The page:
As I mentioned in my previous post : people often ask me about what has been left of Apartheid and I mentioned the presence of a gap between the different races which would be obvious after they had been given different levels of education and therefore also job oppurtunities.
The Apartheid government did not only differentiate education but also had acts such as the Group Areas Act which was passed. This law basically stated that people of different races had to live in different areas. Yesterday, I went and visited an area called bo-kaap. Bo-kaap itself means on top of the Cape. It is slightly past the Centre of Cape Town and you drive up a hill into this area. From it you can see a beautiful view of Cape Town and that is probably where it gets its name from.
Bo-kaap used to be called the Cape Malay Quarter. Most of the people that are here are descendants of people from Indonesia, Sri Lanka, India and Malaysia and were enslaved back in the 17th century. This area is predominantly Muslim and had people of mostly Asian descent. They were named the Cape Malays but this is not a correct term because they are people who come from all over Asia not just Malaysia, The oldest mosque in South Africa is found in this area as are shrines of Muslim saints that first brought Islam to South Africa. It is not a Muslim only area but it is known for the place where Islam originated and about 90 % of its population is Muslim. It is vibrant and fun – one of the most interesting places I have been to in Cape Town.
It is truly a beautiful area, it is tucked right behind the centre of Cape Town. It is made up of different coloured houses, cobblestone roads and little shops on every corner. At the top of the hill ( which is actually quite steep and scary to drive up ) there is a little restaurant called noon gun. At noon every day the gun shot is heard. It used to be used to announce the arrival of ships before the use of any other kinds of communication. I really love this area. Even though the drive up to the noon gun restaurant is scary there is tranquility up there. You can overlook the ships and the dock and if you walk up the hill a little ( you need to park your car) , you can even catch sight of the beautiful soccer stadium that has been built.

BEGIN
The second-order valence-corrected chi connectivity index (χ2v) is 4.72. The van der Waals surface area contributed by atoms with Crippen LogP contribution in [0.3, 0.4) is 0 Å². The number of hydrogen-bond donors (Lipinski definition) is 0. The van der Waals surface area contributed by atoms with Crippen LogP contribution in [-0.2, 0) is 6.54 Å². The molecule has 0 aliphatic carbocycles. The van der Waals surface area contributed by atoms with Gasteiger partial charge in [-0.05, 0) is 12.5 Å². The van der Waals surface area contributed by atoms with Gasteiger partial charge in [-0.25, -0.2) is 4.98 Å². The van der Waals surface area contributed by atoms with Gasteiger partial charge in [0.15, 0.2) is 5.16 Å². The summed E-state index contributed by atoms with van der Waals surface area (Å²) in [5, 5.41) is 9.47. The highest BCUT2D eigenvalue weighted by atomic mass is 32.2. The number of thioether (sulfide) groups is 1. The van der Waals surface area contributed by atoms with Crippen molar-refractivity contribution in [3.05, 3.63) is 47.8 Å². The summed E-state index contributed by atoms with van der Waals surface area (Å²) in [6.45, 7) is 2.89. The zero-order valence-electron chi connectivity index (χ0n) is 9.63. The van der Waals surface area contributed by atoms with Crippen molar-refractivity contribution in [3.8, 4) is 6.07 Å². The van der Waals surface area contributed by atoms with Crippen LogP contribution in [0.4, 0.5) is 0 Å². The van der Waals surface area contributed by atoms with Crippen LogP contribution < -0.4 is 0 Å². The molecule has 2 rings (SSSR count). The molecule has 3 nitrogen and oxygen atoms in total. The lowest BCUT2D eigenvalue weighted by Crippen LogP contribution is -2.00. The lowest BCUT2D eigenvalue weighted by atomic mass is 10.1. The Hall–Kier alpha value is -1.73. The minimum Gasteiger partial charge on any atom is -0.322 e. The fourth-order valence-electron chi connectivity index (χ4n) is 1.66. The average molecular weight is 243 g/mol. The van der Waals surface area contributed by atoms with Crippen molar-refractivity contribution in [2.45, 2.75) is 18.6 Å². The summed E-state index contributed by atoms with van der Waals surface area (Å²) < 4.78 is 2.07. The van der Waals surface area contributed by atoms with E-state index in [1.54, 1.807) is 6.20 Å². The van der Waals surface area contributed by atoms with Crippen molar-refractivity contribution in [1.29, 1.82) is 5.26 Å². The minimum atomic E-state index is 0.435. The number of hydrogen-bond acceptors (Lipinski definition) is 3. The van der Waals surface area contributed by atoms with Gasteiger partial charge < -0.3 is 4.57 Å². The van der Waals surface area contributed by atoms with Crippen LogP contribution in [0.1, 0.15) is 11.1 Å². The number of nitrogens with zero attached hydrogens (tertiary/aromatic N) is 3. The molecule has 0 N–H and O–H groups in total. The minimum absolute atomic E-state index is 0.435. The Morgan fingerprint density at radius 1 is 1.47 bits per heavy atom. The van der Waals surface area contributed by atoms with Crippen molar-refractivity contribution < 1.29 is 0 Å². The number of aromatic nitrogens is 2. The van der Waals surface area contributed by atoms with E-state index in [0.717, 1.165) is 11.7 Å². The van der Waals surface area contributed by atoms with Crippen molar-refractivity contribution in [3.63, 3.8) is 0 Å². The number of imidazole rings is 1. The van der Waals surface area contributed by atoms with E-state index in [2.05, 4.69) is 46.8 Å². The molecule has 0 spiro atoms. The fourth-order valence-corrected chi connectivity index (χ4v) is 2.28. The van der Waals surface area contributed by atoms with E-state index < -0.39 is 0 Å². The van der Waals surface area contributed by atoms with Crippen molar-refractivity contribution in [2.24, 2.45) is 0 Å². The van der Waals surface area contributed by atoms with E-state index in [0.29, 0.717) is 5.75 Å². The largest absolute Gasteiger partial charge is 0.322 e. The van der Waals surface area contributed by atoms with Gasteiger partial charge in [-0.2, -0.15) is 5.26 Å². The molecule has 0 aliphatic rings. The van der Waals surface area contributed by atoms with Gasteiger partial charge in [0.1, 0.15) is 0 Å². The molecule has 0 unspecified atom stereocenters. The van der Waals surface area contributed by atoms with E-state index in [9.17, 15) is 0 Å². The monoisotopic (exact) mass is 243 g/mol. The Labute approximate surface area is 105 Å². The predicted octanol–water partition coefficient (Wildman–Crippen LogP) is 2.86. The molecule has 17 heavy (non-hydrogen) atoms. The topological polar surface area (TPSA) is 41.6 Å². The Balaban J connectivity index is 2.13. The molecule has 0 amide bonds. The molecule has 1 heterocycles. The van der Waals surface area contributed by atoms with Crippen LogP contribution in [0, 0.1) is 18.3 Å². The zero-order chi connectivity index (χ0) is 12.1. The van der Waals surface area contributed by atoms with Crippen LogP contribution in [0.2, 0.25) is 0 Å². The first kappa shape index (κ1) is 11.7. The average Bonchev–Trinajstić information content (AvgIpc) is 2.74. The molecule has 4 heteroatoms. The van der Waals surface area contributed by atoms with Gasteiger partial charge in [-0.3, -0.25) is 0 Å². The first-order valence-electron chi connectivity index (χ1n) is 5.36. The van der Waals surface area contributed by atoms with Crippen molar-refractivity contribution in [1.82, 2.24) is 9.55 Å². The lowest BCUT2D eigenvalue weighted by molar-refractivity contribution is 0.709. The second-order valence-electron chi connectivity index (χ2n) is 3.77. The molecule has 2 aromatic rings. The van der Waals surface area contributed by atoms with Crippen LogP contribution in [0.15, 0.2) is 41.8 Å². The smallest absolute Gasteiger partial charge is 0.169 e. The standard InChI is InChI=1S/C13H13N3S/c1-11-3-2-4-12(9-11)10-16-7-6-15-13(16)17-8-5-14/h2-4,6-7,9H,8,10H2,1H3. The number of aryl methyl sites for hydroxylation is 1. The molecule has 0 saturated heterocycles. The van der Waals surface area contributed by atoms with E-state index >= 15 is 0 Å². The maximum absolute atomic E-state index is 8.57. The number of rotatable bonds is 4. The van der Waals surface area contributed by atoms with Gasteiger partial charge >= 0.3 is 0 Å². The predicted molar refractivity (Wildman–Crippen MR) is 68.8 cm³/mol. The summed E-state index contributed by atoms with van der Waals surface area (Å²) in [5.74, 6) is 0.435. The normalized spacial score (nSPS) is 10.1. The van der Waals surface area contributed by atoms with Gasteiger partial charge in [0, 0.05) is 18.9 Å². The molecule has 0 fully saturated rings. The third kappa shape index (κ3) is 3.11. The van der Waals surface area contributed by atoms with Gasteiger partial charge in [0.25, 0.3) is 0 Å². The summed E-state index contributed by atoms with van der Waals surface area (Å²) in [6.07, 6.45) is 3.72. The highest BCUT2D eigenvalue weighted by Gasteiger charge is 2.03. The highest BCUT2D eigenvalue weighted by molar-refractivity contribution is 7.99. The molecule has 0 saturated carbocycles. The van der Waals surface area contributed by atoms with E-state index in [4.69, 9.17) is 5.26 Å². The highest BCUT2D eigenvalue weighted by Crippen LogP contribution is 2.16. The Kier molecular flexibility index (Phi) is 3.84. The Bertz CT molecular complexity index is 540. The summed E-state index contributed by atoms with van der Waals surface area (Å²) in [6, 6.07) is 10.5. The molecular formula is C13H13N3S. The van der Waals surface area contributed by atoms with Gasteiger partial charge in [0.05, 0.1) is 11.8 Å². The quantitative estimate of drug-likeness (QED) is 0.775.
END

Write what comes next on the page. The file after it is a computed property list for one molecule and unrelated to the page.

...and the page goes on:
When people think south Africa they think crime. But you can drive your car around this area and even park and walk around and there are kids and women sitting outside their houses drying their clothes. At prayer time you can here the Adhaan ( the call for prayer). Right now it is the month of Ramadhaan and so some of the restaurants are closed. I even went in to see the Bokaap museam. It is small but beautiful explaining the history of this area. I look at the entrance and the days off are Eid ul Fitr and Eid ul Adha. It is comforting to see how accepted Islam is in Cape Town – where we can make holidays of our holy days. It is so common to have Christmas or Good Friday as a day off and we need to take our own seperate days off as Muslims in most places in the world but here they can have their own days.
The people here are very friendly and there are a few people walking around with cameras. I do not know if this is a common tourist place but I feel very at home over here. There is a little convenience store which I absolutely love here. It has little newspaper articles pinned everywhere from pictures of sharks attacking dolphins to the first rugby team to the passing away of a holy man. Cape Town truly has it all. It has culture, it has adventure, it has wildlife..It has it all.